Simplistically stated, in the State of Washington the divorce process starts with a petition for dissolution that is filed with the superior court having jurisdiction, and ends with a decree of dissolution, along with a findings of fact, conclusions of law, and if there are minor or dependent children, a parenting plan and child support order. There are many other pleading documents and discovery steps between the beginning and end, but the process utilized to get to the end will drive how extensive (and costly) you find the road to the final decree. Some of the key factors in how difficult your divorce might be include things such as the complexity of your finances and community property versus separate property considerations; whether your children, if any, are minors or adults, or have special needs; the future economic security of each spouse due to education, employment, and health limitations; and whether there are any pre or post nuptial agreements that would affect the terms of the divorce.
There are several possible approaches to a divorce. In stark contrast to the traditional method of hiring an attorney to provide conventional representation on a track towards a possible trial, you should consider the following option: Pro se (do-it-yourself); Unbundled Legal Services; Mediation in an attempt to resolve the legal issues required by law before the court can sign the decree; and Collaborative Law.
When you choose to resolve your divorce without any professional assistance, the court considers you ‘pro se’ and you are responsible for drafting your own pleadings and presenting your case to the court. When you proceed without an attorney, you can find the mandatory forms and instructions for completing those forms at www.courts.wa.gov. When the parties are in agreement in how to resolve their divorce, or when the issues are not complex, the Pro Se approach might be worth considering. However, you need to make sure that you are not underestimating the complexity of the task if you have significant assets and/or liabilities, or are in material disagreement with your spouse/companion on how the divorce should proceed financially or with regards to parenting of your children.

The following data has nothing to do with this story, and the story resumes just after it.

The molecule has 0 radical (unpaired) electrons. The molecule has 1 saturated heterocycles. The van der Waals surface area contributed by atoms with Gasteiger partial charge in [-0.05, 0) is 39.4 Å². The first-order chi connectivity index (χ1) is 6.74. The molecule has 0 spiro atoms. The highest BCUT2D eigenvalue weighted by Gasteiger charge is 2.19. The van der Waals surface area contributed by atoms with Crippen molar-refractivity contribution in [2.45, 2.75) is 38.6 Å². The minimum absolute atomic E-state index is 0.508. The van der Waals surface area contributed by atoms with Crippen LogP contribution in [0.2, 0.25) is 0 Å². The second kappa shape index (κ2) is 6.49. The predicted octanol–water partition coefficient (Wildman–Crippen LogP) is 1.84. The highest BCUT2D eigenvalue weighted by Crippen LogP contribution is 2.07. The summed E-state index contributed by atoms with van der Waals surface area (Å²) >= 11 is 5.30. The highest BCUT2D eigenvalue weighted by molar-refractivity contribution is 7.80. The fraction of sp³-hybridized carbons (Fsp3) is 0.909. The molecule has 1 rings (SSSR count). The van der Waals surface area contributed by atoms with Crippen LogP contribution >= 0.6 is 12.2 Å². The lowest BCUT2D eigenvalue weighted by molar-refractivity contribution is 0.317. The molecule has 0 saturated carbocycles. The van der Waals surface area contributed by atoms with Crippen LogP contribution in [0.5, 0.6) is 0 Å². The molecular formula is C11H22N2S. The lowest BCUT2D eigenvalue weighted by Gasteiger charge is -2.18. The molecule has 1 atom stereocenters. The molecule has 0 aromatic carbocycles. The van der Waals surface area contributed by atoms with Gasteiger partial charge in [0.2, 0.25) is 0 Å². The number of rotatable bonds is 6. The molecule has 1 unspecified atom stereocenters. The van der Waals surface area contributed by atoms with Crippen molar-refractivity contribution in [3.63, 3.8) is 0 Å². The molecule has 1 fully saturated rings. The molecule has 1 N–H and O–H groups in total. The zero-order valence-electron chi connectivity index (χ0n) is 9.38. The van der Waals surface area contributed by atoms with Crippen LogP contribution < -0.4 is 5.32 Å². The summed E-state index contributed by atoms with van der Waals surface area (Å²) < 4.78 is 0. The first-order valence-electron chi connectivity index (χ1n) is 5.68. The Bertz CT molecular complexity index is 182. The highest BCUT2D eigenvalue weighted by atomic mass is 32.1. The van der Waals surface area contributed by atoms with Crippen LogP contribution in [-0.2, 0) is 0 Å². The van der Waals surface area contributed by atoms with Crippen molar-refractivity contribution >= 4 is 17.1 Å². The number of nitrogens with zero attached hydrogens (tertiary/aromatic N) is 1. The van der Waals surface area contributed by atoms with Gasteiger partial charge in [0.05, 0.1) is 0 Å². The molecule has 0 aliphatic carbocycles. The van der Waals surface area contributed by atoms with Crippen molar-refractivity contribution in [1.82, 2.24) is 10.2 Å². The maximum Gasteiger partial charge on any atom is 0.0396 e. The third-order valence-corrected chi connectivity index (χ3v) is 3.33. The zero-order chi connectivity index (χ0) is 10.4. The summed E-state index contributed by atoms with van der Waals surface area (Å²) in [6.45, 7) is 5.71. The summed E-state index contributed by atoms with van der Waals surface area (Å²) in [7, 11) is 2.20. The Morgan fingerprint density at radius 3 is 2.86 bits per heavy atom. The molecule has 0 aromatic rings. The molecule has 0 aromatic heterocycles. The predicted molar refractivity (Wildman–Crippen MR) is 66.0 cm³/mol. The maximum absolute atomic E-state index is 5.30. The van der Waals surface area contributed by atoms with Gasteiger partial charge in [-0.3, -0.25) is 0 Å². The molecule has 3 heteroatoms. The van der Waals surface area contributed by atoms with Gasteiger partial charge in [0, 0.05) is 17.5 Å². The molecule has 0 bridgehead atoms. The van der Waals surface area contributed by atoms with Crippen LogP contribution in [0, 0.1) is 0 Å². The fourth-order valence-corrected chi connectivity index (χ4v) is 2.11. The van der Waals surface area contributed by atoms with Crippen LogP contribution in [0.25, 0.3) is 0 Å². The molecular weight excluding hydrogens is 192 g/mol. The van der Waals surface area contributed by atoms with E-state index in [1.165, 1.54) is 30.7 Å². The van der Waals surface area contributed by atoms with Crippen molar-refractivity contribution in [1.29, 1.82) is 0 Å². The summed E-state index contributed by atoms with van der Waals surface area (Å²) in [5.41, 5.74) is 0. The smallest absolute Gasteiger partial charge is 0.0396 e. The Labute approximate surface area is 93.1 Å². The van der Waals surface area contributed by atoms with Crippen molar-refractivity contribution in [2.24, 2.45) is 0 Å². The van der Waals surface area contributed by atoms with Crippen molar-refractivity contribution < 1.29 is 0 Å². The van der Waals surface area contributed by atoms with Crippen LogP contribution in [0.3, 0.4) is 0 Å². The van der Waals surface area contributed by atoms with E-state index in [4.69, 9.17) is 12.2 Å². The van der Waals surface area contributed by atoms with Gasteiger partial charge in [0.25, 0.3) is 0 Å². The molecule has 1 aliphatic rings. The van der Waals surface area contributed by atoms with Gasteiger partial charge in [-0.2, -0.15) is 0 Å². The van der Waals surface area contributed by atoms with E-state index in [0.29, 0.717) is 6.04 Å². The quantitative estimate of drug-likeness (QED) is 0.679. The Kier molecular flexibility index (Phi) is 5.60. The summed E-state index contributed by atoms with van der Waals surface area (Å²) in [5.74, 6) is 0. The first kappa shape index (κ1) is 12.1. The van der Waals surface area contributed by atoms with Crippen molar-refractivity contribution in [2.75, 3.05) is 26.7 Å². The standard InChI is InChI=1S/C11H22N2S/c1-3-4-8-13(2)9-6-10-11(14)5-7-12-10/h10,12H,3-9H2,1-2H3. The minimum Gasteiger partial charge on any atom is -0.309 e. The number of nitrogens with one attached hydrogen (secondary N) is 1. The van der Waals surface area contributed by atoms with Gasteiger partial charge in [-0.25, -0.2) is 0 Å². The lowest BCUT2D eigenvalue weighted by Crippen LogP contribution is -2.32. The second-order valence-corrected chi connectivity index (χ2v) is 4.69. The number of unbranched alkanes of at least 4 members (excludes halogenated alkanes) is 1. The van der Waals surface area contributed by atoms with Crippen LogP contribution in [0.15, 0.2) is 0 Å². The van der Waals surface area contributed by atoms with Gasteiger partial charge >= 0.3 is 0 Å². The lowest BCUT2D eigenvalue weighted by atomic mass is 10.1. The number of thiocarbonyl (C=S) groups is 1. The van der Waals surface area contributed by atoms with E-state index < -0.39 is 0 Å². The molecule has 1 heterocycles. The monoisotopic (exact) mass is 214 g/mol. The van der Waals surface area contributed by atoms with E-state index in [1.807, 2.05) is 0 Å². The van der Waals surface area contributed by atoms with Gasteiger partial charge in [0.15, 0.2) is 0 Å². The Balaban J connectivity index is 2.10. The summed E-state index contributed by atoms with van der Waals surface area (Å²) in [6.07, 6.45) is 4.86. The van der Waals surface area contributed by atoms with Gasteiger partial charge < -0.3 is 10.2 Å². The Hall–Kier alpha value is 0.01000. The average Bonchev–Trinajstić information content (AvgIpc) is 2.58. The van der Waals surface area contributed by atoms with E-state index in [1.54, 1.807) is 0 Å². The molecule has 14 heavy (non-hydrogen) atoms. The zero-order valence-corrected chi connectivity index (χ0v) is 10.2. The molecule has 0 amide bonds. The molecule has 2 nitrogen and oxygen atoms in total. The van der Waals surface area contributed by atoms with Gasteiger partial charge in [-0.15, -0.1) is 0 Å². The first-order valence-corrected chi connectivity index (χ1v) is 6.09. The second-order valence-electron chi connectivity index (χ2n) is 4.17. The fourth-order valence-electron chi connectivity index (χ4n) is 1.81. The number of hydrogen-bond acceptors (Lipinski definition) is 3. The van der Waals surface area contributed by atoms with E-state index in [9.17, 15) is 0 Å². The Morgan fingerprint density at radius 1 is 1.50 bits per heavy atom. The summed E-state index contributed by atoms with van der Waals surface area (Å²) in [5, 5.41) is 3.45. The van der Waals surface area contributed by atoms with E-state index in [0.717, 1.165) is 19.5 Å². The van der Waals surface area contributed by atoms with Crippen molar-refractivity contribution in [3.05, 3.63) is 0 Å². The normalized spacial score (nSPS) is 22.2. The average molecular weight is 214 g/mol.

On the other hand, if you choose to have the benefit of professional assistance, there are several options open to you: First, you may want to hire an attorney for just limited parts of the case. The lawyer is hired to provide ‘unbundled legal assistance’ and is not "of record" with the court, meaning they do not officially represent you in court. Generally, this provides litigants with a pay-as-you-go alternative and some limited legal assistance. Not all attorneys offer unbundled services, and so this is a question to raise with the professionals you contact.
Mediation involves selecting a neutral mediator to assist the parties in reaching an agreement. Generally speaking, this is a voluntary and confidential process. In mediation, the parties are never forced into any agreement and the settlement proposals exchanged during mediation are confidential and can’t be used against them in the event mediation is not successful and the parties ultimately need a judge to decide their case. An important component of mediation is that the mediator can never give legal advice. You will still need to consult with an attorney if you require such advice when utilizing mediation. In Spokane County, if children are involved in a divorce, the parties are required to try mediation before they can proceed to trial. There is a registry of trained mediators (who may or may not also be attorneys) maintained by the Spokane County Superior Court’s Family Law Department.
Collaborative Law is another alternative dispute resolution method that involves keeping the parties out of court. The parties each have attorneys trained in both collaborative law and mediation. Typically, most negotiations take place in a round-table format, also commonly referred to as a “four-way” settlement meeting. A key component of collaborative law: The lawyers cannot go to court nor threaten to go to court. Instead, the parties work together to develop their respective interests in the underlying matter (divorce) and together with their attorneys work toward getting the information and advice necessary to make informed decisions. The attorneys then prepare any and all paperwork, which is then generally filed in a manner that keeps the terms of the divorce confidential from the public. If either party decides to go to court, both collaborative lawyers are disqualified from further participation.
You do not need to be "cooperative" with your spouse/companion for Collaborative Law to be effective. Many times, there is a high degree of conflict between the parties. The special training of the attorneys allows there to be a "safe box" for the negotiations, so that there is a leveling of the field so that both parties are equal in their negotiations, while getting legal guidance from their attorneys throughout the process. This is what brings makes Collaborative Law so different, and successful, in resolving legal issues during a divorce.